…and then butchered the forecast for higher core inflation by incorrectly attributing it:

“Most participants expected inflation to begin to move up over the coming year as economic activity strengthened…”

It’s a simple forecast (although the rise will be more than they expect it to be), and they at least got the sign of the movement in inflation right. Maybe they even got the causes right, privately, but just felt it was too hard to explain in the minutes.

But, I doubt it.

The FOMC participants are not expecting, as it also says, inflation to move above 2% (on core PCE, which would be somewhat higher on core CPI). It’s a very marginal forecast they are making here. More extremism, though, was provided by the IMF’s Chief Economist Olivier Blanchard, who said in an interview that he is “not at all worried about inflation” in the U.S., because in his view (although stated as fact) inflation can rise because of an overheated economy or people’s expectations of cost increases. People, said Blanchard, who fear a jump in prices are “plain wrong.”

What is plain wrong is that they picked a guy to be chief economist who doesn’t understand the first thing about inflation. Virtually no one who has studied the matter believes that inflation expectations cause inflation. This is because there is nothing remotely suggestive of that in the data (and, moreover, no one can figure out how having customers who are afraid of cost increases can cause a vendor in a competitive marketplace to jack up prices with no other reason). Many people believe that an “overheated economy” can cause inflation to rise, so that’s at least a more common error, but consider that that core inflation fell in the U.S. from 1995-1999, and then rose from 2000 to 2002. Consider that it fell from 2006 to 2008 with unemployment below 5% and then rose sharply in 2011 with unemployment around 9%. Given that, is it unreasonable to ask that a chief economist at least be less strident in his statement about how plain wrong everyone else is?[1]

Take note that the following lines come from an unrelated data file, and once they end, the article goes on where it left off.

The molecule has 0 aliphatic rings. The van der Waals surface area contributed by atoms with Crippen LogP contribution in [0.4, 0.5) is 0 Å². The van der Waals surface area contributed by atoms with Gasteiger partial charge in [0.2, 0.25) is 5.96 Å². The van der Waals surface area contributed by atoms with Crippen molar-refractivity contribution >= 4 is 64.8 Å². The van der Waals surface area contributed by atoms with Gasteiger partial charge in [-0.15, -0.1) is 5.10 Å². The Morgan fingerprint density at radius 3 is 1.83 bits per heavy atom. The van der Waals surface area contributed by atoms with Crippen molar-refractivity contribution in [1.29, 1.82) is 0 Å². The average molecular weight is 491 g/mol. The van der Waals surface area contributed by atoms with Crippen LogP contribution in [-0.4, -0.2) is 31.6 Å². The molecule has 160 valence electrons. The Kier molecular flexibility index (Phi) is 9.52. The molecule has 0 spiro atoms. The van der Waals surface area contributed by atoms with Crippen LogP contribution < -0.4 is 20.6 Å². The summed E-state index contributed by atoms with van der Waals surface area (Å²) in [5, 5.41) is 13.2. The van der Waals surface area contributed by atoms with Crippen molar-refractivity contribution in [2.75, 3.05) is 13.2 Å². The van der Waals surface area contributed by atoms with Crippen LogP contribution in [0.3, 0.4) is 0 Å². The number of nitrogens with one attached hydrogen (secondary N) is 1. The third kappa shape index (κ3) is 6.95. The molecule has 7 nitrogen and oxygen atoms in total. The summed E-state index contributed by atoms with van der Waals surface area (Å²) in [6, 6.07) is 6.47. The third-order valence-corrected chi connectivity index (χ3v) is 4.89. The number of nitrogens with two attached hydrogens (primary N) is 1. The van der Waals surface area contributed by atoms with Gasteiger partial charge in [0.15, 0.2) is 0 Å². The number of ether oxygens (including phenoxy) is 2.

There was some volatility on the release of the FOMC minutes, with inflation markets getting pressured modestly on the theory that the minutes were not quite as dovish as was hoped, and there was at least some fair discussion about the importance of holding down inflation. Eventually, that is. But inflation breakevens as well as commodities prices (and stocks, and bonds, etc) rallied when Chairman Bernanke took some questions after his speech in Boston. In his responses, he backed off the recent tapering signals further – really, they’ve been backpedaling so fast on this that they’re behind where they started – by saying that inflation and the state of the jobs market indicates that more Fed stimulus is needed. The fact that this comment, myopically focused on the very short run followed a speech with the grand title of “The First 100 Years of the Federal Reserve: The Policy Record, Lessons Learned, and Prospects for the Future” was an irony apparently lost on the Chairman.

But, hey, let’s face it. He’s going to be gone when the important work of policy normalization gets started. As the President said recently, he’s stayed far longer than he wanted to. Is it unreasonable to expect him to just be ‘phoning it in’ at this point? Yet his moderation is no virtue, especially if you own fixed-rate bonds or other assets that will perform poorly when inflation rises.


[1] I, on the other hand, am free to do so since I am not the Chief Economist of the IMF nor the Chairman of the Federal Reserve, and moreover because no one much cares what I think. Ah, the freedom of irrelevance!

The Baby is Calm … For Now

July 8, 2013 5 comments

So, the bond market has had another few days of riding the yo-yo. A 20-bp bond selloff on Friday (followed by a 10bp rally today) was precipitated by a stronger-than-expected Employment Report, with the actual number of jobs created exceeding estimates by 100k (including revisions to the prior two months). Interestingly, the Unemployment Rate rose, but on the whole the data was clearly better than most observers expected even if the net result is that the economy is still limping along at almost precisely the same pace it has done so for the last few years (see chart, source: Bloomberg).